How Knowing Your Identity Can Help When You’re Faced With Discrimination
By Tiffany Eve Lawrence
Many young Black people know how painful it is to deal with discrimination, whether they experience it directly, see their friends and family endure it, or watch it play out across their social media feeds. When it happens, it can leave you questioning your behavior.
- Why would they treat me like that?
- What did I do? Why did I react like that?
- What can I change about myself to be treated better?
It’s human nature to have these questions, but you have done nothing to deserve mistreatment.
Being connected to your racial identity and having pride in your ethnicity have been shown to be a type of protection, especially for Black youth. It can act as a buffer against the negative impacts of discrimination.
In a study from the Gallup Center on Black Voices, one in five Black college students said they experience discrimination at school. That can trigger mental health challenges that include symptoms of depression, anxiety, and imposter syndrome. It can affect your self-esteem by making you question your worth or wish you weren’t Black. But research shows that taking on the positive messages connected to Blackness improves self-esteem and resilience.
Racial discrimination is not a monster you can tear down by yourself, but it’s important to equip yourself with the tools to protect your mental health when you face it. Having a strong awareness of your identity can be a shield. Here’s how:
Proactivity Is Protection
People are often reactive and take steps toward understanding the value of their racial identity after experiencing prejudice. But you can be proactive by learning about your heritage so your pride in your ancestry can protect your self-image against acts of discrimination and minimize the damage of unjust treatment.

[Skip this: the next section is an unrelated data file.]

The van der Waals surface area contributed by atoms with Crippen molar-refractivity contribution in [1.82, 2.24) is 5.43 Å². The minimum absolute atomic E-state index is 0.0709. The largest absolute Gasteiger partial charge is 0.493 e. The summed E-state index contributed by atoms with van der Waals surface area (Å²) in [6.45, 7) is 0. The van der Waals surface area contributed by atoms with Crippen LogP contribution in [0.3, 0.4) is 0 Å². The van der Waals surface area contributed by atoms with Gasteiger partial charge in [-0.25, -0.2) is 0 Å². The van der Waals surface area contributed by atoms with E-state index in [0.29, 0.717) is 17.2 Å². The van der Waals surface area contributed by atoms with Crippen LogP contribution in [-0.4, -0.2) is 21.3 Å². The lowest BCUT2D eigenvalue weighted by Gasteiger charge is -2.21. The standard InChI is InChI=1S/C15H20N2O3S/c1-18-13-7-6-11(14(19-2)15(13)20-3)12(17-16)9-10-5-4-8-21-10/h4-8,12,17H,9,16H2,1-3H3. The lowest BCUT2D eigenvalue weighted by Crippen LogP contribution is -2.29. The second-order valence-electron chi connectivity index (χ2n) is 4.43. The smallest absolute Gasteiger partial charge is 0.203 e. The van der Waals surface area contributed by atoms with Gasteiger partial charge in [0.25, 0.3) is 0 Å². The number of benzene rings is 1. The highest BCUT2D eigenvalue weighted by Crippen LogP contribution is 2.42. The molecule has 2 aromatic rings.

Recognize Discrimination for What It Is, and Don’t Let It Define You
Racism and discrimination are vehicles used to blind the Black community from understanding their value. With a better understanding of your identity, you can see that who you are doesn’t change based on the way you’re treated by society. Your intelligence, compassion, and strength don’t go away just because someone else does not value them.
Don’t Be So Hard on Yourself
Sometimes people beat themselves up for not having the perfect response to a moment of discrimination. They may replay it in their mind and blame themselves for not being smart enough or brave enough.
When you understand that discrimination is about the oppressor and there is nothing about yourself that you need to change, you won’t attack yourself for not responding a certain way. That helps you eliminate some of your own messaging that can be harmful, so you don’t get stuck in memories of what you didn’t say or do.
No one should have to feel the sting of discrimination, but you can’t control if and when it happens. You can, however, equip yourself to protect your mental health when it does. The more secure you are in your identity, the less of an impact discrimination will have on you.
Learn More About Black Mental Health
- Celebrating Your Black Identity Is Self-Care
- How Exploring Your Black Identity Can Improve Your Mental Health
- Ways to Begin Exploring Your Racial Identity
- How to Break Free of the ‘Strong Black Woman’ Stereotype
- Using Humor As a Healthy Coping Mechanism
- How to Support Social Justice Without Hurting Your Mental Health
- The Benefits of a Therapist Who Understands Your Cultural Background
- How to Find a Culturally Competent Therapist
- Racial Battle Fatigue: What is Racial Trauma and Its Effects on Mental Health?
- How You Can Cope With Racism and Racial Trauma
- How Black Youth Can Take Care of Their Mental Health After Racial Violence
- Getting Mental Health Support in Black Families